Missionary Interview with Emily, Part I

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Name: Emily Watkins
Age: 18
Family: Richard (father), Lisa (mother), Kevin 20, Allison 14, Daria 13, Joel 9

How long have you been a missionary?

16 ½ years (ever since I was 1 years old)

What mission organization are you with?


Mission to Unreached Peoples (MUPS)

Where were you a missionary at?

In Poland, first, for 10 years in Luban Slaski, and then 6 years in Gorzow Wielkopolski.

Tell us more about this area…


Luban Slaski lies in a quaint area of Poland, surrounded by many villages. As a child, I enjoyed the relaxed feeling of Luban. On Saturdays every shop would close and, in the evenings, most people would retire to their gardens to tend to their fruits and vegetables. A gypsy family lived across the street from my apartment. During the holidays, I would often watch them sing and dance from my window.

Gorzow Wielkopolski is a city of many lakes and parks. The Warta River splits the city in two, into what is called the old town and new town. A few months before I moved back to the States, Gorzow celebrated its 750th anniversary.

Tell us more about what your mission work has looked like in Poland…

When I was younger, my parents mostly worked with youth. On Friday nights and during holidays, my house was always jam-packed with the young people that came to my parent’s youth group. In the summers, my dad organized evangelistic English camps. These were filled with lots of fun, but also balanced with times of fellowship with Christ and each other. As I watched many lives transformed by the gospel, a strong testimony of faith began to form in my heart.

We moved to Gorzow in 2002, and when I was fifteen, my dad decided to start organizing English camps again. This time, I took a more active role, serving as a leader and the main interpreter for the team from the United States. For two years, I and a group of our Polish friends led the same model of camps that I remembered my parents leading during my childhood. We saw a lot of people blessed and changed during those camps as we sowed love and hope into their lives.

In Gorzow, my parents mostly concentrated on working in the poorest neighborhood of our city, which was also where are church is located. This neighborhood is called “Sunny Neighborhood,” but that was pretty much all that is sunny about it. The stores and sidewalks around our church are hangouts for alcoholics, while the apartments building around shelter many shut-ins and broken families. Each Saturday, my family along with other church members would pick up trash (especially beer bottles) from the streets. In the winter, I would give out coffee and tea to the poor salespeople who stood outside our church in the freezing weather. At first, when I started performing these small acts of kindness, people stared at me in disbelief. When I would offer them something warm to drink, they would scold me for belonging to a “sect.” (Protestant churches in Poland are often regarded with suspicion because 95% of Poles are Catholics). Yet, after a while, the barriers slowly began to melt. Now, years later, the people in “Sunny Neighborhood” no longer view our church as a “sect,” but as dear brothers and sisters in Christ as well as crucial partners in reaching their community.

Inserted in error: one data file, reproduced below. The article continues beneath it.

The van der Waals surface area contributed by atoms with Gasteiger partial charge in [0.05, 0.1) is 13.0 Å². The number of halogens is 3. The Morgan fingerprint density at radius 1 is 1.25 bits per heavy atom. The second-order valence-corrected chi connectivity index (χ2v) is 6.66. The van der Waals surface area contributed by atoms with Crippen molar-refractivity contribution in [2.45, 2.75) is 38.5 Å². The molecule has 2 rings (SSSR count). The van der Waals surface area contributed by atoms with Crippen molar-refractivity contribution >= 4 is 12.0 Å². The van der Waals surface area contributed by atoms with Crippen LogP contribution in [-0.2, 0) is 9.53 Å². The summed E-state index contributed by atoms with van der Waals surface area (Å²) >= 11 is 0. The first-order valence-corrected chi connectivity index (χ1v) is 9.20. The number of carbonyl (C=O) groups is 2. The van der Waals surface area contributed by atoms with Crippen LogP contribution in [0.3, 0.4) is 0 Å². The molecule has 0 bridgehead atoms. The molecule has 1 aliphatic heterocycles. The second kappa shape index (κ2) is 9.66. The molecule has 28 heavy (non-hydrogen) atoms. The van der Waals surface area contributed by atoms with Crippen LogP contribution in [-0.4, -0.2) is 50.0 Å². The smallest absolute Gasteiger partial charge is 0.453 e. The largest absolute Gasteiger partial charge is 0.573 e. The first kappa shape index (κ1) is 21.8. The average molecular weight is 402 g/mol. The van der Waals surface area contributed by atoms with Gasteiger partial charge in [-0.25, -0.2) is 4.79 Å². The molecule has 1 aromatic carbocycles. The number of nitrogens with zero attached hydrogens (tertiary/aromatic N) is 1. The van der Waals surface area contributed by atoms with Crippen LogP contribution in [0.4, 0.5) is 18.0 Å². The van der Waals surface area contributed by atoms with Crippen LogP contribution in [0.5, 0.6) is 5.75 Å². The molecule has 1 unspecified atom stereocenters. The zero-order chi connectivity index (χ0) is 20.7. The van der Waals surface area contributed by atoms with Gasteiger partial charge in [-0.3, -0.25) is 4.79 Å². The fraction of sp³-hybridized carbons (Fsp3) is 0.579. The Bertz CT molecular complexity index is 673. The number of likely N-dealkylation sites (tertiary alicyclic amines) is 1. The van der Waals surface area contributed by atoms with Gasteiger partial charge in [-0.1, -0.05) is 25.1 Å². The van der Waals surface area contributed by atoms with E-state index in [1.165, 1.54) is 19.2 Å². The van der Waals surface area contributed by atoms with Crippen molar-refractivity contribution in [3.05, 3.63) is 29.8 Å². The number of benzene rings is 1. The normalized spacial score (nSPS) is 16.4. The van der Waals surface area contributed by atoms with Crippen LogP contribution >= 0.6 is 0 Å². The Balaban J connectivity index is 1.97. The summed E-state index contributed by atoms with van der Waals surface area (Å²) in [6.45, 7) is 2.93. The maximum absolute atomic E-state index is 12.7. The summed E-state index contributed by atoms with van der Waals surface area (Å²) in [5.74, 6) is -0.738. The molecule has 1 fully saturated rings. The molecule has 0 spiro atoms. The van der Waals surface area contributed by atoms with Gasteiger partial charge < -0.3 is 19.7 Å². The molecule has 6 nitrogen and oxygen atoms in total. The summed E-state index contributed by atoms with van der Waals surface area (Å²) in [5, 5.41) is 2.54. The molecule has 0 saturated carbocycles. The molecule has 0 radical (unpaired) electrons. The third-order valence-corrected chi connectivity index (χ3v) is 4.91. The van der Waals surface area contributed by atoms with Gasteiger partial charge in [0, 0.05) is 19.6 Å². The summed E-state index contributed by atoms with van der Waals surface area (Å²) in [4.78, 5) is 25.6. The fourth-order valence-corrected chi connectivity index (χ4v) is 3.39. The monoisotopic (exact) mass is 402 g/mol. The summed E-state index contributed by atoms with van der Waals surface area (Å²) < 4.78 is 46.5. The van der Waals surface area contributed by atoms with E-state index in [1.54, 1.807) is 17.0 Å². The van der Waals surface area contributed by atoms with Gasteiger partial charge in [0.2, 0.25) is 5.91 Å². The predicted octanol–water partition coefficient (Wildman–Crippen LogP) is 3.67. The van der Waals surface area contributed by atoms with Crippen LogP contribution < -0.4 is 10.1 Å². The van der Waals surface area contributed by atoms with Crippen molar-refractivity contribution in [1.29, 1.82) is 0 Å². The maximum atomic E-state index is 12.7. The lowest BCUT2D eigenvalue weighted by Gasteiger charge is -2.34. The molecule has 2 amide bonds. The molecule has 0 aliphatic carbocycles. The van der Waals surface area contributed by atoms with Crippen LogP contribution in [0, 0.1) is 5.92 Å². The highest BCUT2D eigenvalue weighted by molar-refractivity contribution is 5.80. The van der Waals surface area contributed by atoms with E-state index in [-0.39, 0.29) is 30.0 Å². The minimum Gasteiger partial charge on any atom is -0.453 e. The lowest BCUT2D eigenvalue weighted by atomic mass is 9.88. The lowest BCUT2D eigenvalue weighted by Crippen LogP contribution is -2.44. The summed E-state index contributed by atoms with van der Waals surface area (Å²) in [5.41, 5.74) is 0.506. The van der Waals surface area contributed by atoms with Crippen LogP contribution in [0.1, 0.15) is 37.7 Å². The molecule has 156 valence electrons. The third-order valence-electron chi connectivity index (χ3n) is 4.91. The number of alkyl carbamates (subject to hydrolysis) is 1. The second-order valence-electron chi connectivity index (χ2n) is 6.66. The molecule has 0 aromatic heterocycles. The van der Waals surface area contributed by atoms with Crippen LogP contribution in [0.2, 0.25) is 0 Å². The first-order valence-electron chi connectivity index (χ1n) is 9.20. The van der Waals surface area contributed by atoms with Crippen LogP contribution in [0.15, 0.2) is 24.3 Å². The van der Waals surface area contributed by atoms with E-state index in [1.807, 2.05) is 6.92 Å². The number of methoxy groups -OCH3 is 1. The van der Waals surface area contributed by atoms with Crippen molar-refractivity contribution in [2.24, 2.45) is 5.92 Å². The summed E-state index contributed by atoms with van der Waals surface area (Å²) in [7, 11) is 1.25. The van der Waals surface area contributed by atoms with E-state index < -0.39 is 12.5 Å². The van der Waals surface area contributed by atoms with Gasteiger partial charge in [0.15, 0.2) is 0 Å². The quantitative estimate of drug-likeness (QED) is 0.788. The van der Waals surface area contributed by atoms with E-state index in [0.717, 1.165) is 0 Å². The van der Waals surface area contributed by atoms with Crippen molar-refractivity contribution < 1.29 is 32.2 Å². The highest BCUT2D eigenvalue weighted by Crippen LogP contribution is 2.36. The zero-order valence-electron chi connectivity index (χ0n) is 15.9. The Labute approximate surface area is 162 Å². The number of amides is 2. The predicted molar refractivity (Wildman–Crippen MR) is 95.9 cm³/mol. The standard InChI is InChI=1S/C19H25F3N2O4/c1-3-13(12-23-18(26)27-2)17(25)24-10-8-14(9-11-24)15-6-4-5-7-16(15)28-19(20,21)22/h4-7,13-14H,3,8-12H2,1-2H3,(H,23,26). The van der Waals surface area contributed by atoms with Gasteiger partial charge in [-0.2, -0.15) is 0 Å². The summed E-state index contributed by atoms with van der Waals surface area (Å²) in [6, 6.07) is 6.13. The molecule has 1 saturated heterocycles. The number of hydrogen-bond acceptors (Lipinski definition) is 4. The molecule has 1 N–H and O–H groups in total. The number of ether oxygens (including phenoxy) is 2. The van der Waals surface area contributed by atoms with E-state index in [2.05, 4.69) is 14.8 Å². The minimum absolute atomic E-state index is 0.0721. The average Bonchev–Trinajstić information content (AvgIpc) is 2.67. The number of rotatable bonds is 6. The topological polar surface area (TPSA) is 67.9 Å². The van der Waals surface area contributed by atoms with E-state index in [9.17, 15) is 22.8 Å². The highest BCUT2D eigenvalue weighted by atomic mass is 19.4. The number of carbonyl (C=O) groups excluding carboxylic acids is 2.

During Christmas, we would give out Samaritan’s Purse packages to the poor children in our neighborhood. Then, we would invite them to church for the Vacation Bible School which we led during winter break. On every Christmas Eve and Easter, we prepared a Christmas feast for the homeless, poor, orphaned, and lonely in our city.

As soon as it warmed up outside, my church would begin organizing children’s festivals for the schools in the neighborhood. There, I would usually paint faces or make balloon animals for the children that would line up at my stand.

For over a year, I gave private English lessons to adults, but many times our discussions would lead us to talk about our faith. Despite its strong Catholic ties, Poland is one of the least receptive nations to the gospel. Anyone who begins to attend a Protestant church is usually rejected by his family and friends. Many Polish Christians were thrown out of their homes when they gave their lives to Christ. Their parents even refused to speak to them. Only now, as the religious climate has begun to change, their parents have renewed contact with them. Today, most Polish young people go to mass merely to please their parents, who in turn merely wish to keep peace with theirs. When asked by their peers if they believe in God, most teenagers would say that they are atheists. Throughout the years, I have had many opportunities to share with my friends about Christ. However, I have learned that many times love speaks louder than words.

Another important part of my family’s ministry were national conferences and end-of-year youth gatherings. These were great times of encouragement and dynamic worship that left everyone refreshed and ignited with a new passion for Christ and to serve in their communities. My dad co-organized and spoke at every national conference while my mom played in the music group. Since my dad was the main organizer of the year-end-youth conference, I got to help out, especially with translating.

Last summer, I also participated in my dad’s six-week discipleship camp in Lwowek Slaski. There, I took part in a variety of different ministries – everything from visiting old people in hospices, packing groceries at supermarkets, giving free English lessons, leading small groups and the puppet ministry during our Children’s festival to translating my dad’s teachings during our meetings. Despite the intensiveness of the camp (our mornings began at 5 a.m. with a brisk run around the campground), this was one of the most precious times in my life.

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